Before Ian's parents and grandma moved to Cape Cod last October, we'd made just a few short trips to the Cape and islands, and had the general impression it was a fancy place full of wealthy people and summer tourists, with unbearable summer weekend traffic. While that perception isn't entirely off the mark (their cozy home is a short drive away from the expansive Kennedy compound), we discovered it is so much more.
Given the timing of their move, we experienced the off season first. I've been enamored with the image of the beach in winter ever since I read Hattie and the Wild Waves when I was little. It was so lovely to spend Thanksgiving and a belated Christmas strolling on the beach, with a roaring fire waiting for our return. The ocean was expansive and beautiful, and we had it all to ourselves. One of their amazing neighbors took us oystering and clamming, and we felt like locals in our waders, clam rakes slung over our shoulders, filling up wire baskets then slurping down oysters with homemade hot sauce, the smell of ocean filling all our senses.
And then summer came. After our eternal Narnian winter, I didn't care how bad the traffic was, as long as we could soak in the hot summer sun, feel sand between our toes, and eat all the ice cream we wanted (Grandma Judy is a connoisseur, and her favorite is Katie's). It was glorious.
While we'll miss the sunshine and ice cream, we're looking forward to once again bundling up and enjoying quiet winter weekends on the Cape, watching the wild waves. You can call me Hattie.
See more of our Cape Cod photos on Flickr.
Shortly after last year's Color Me Rad, I got an email offer for a big discount on registration for the 2015 race. I made sure we didn't have other plans for April 11, 2015, then signed us up. Since it was still months away, I marked it on our calendar, then didn't give it another thought.
The night before the race, with our car reserved and white shirts and running gear waiting by the door, I pulled up our tickets on EventBrite, and panicked. The tickets said August 1.
Stomach sinking, I did an email search and discovered I had missed seeing a race update with the subject line: "Color Me Rad Boston changed to August 1st due to record snowfall." #fail. I looked at our calendar. We would be in the Dominican Republic on August 1. The next morning I sent a quick email asking for our options, and thankfully was assured we could transfer our registrations to the August 29 Providence race.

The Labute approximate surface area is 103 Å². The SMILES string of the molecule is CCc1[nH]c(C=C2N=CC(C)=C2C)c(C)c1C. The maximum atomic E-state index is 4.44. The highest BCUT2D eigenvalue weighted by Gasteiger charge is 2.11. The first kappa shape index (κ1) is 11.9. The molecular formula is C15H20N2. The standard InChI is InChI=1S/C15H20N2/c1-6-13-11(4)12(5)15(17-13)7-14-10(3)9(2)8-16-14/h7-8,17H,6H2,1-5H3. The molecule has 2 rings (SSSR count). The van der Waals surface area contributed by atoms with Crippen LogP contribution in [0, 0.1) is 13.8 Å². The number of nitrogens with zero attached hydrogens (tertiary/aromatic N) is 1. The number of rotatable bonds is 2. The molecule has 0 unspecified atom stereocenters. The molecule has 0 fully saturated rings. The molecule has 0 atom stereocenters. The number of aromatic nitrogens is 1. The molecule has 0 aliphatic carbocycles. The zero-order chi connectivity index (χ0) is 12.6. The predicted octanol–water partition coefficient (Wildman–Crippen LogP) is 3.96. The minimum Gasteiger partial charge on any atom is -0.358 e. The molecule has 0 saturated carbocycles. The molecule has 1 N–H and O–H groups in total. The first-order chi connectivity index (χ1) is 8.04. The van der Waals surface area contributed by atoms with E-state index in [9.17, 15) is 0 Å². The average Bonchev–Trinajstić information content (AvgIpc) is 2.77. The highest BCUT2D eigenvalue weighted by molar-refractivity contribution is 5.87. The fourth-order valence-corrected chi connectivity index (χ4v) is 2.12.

But what to do with the rental car and our now wide-open Saturday? Ian suggested we stop by some open houses. We were close to our down payment savings target, and it would be a great opportunity to see if that target number could get us into a home we loved. We spent Saturday morning driving to a few homes Ian had scoped out on Trulia, and Saturday afternoon crunching numbers and charting our plan.
We connected with a highly recommended realtor (a fellow REUNIONer), who ran through the process with us — a mini first-time homebuyers class — and recommended a mortgage broker. By the end of May, we had a concrete budget, and by mid-August, we were closing on our first home. I'll share more of that story soon, but suffice to say, it was a busy summer. Over the next two weeks, we spent our evenings moving all our worldly possessions and said goodbye to our Brookline apartment.
Move completed, we headed to the Cape to avoid the chaos that is Boston on unofficial moving weekend (most leases start on September 1, when the city plays a giant game of upset the fruit basket). We were ready to relax and to relieve some stress by chucking colored cornstarch at each other (after a short drive to Providence). The race that prodded us along on our homebuying journey was also our finish line — one we were thrilled to cross.
I love Pixar. We own every single movie (except Cars 2, which is on the wish list). I quote them all the time. In fact, Ian quizzed me on random Pixar quotes he pulled from our Pixarpedia (yes, I know), and I was able to correctly identify almost every single one. So it was only appropriate that for my birthday we went to the Science Behind Pixar exhibit at the Museum of Science.
We arrived a little early for our timed ticket, just to make sure we weren't late. Promptly at 1:30 p.m., everyone in our time slot was ushered into a small room to watch a short introduction video hosted by Pixar characters, and then the doors opened and we were released to explore the giant interactive exhibition space.
We got to meet our favorite characters as we slowly worked and played our way through the process of creating an animated movie. Eight areas highlight modeling, rigging, surfaces, sets and cameras, animation, simulation, lighting, and rendering, each illustrated with a different movie set. Everything is interactive, allowing visitors to experiment with the process: we played with the lights on a miniature set from UP! and adjusted camera focus with Wall-E. And the exhibit was sprinkled with plenty of videos interviewing Pixar employees about their jobs and how what they do fits into the big picture.
We spent 2+ hours wandering around and learning about the complex science that goes into creating Pixar's incredible and beautiful stories, and loved every minute. In fact, we spent so much time there we weren't able to use our tickets to the museum proper (but we've got six months to squeeze in another visit). We highly recommend catching this special exhibit before it closes on January 10!
See more of our photos from the exhibit on Flickr.
Labels: backyard tourists: Boston